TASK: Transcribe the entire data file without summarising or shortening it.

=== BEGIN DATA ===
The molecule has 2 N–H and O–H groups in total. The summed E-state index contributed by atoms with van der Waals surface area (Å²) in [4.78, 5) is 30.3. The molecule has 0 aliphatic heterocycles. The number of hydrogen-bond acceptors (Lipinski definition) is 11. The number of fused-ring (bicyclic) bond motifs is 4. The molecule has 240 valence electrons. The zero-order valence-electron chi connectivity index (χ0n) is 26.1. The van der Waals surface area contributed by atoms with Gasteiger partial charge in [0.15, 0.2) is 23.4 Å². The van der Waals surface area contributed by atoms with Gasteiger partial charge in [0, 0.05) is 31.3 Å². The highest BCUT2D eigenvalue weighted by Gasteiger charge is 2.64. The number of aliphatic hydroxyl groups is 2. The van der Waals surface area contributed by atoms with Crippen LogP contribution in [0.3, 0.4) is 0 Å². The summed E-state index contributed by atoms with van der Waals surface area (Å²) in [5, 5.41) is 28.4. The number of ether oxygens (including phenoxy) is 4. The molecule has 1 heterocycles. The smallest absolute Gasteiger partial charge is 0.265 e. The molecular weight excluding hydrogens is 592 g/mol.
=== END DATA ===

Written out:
The molecule has 2 N–H and O–H groups in total. The summed E-state index contributed by atoms with van der Waals surface area (Å²) in [4.78, 5) is 30.3. The molecule has 0 aliphatic heterocycles. The number of hydrogen-bond acceptors (Lipinski definition) is 11. The number of fused-ring (bicyclic) bond motifs is 4. The molecule has 240 valence electrons. The zero-order valence-electron chi connectivity index (χ0n) is 26.1. The van der Waals surface area contributed by atoms with Gasteiger partial charge in [0.15, 0.2) is 23.4 Å². The van der Waals surface area contributed by atoms with Gasteiger partial charge in [0, 0.05) is 31.3 Å². The highest BCUT2D eigenvalue weighted by Gasteiger charge is 2.64. The number of aliphatic hydroxyl groups is 2. The van der Waals surface area contributed by atoms with Crippen LogP contribution in [0.3, 0.4) is 0 Å². The summed E-state index contributed by atoms with van der Waals surface area (Å²) in [5, 5.41) is 28.4. The number of ether oxygens (including phenoxy) is 4. The molecule has 1 heterocycles. The smallest absolute Gasteiger partial charge is 0.265 e. The molecular weight excluding hydrogens is 592 g/mol.